On February 23rd, I’ll be in New York City engaging in one of my favourite professional activities: speaking with and to my colleagues in the change management world. It’s always interesting to hear the divergent, and sometimes conflicting, viewpoints around management theory and implementation.
Although working with organisations on change programs is never less than invigorating and challenging, there are some that stand out for me.
I was at an Agile-themed conference recently as a featured speaker. But as is the often case at these events I was able to take in a lot of the other breakout and keynote sessions. Each was filled with fascinating discussions about building better teams, various techniques to move projects and organisations forward along with other related topics.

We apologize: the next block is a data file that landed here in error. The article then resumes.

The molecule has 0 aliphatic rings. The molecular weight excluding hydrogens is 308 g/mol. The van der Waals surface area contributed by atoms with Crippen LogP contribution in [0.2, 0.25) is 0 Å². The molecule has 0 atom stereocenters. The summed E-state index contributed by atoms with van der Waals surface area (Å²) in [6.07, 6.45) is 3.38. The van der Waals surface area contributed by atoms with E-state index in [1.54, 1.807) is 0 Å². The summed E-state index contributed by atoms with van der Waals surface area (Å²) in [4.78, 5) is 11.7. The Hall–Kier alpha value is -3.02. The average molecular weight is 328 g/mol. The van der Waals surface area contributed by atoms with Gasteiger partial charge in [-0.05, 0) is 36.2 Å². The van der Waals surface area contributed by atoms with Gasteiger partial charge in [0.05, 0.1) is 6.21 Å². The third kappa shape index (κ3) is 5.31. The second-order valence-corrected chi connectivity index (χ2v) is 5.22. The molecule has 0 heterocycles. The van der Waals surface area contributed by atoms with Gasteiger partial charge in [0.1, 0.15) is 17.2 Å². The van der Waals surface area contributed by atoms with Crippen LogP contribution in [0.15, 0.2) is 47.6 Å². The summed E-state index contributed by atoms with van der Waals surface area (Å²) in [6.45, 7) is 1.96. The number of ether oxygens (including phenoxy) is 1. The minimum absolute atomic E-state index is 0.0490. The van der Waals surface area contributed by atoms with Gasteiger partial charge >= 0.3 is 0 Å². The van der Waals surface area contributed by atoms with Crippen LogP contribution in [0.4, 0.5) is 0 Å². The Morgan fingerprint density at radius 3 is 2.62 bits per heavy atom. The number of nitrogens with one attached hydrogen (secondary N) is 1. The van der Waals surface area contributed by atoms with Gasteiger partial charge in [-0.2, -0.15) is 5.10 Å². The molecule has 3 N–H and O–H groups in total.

Putting an Adaptability program in place in an organisation is a bit like a farmer planting seeds and tending to the fields over the summer in anticipation of a great fall harvest. There’s a starting point and an end point. But a lot of things have to happen in between.
Working with adaptive teams embedded within command and control organizations, I’ve noticed an unfortunate and entirely unnecessary phenomenon.
It used to be that management skills were passed along from superiors, well aware of how an organization worked based on established institutional knowledge. The formula was simple: Take past management strategies, tweak and adjust for current realities and then manage. It’s an approach that was packaged, taught and executed with ease.
Putting a Lean change program in place in an organisation is a bit like a farmer planting seeds and tending to the fields over the summer in anticipation of a great fall harvest. There’s a starting point and an end point. But in between a lot of things have to happen.
Working with Lean over the years, I’ve grown to take special delight in seeing how customer engagement changes, develops and then becomes essential in the growth of an organisation.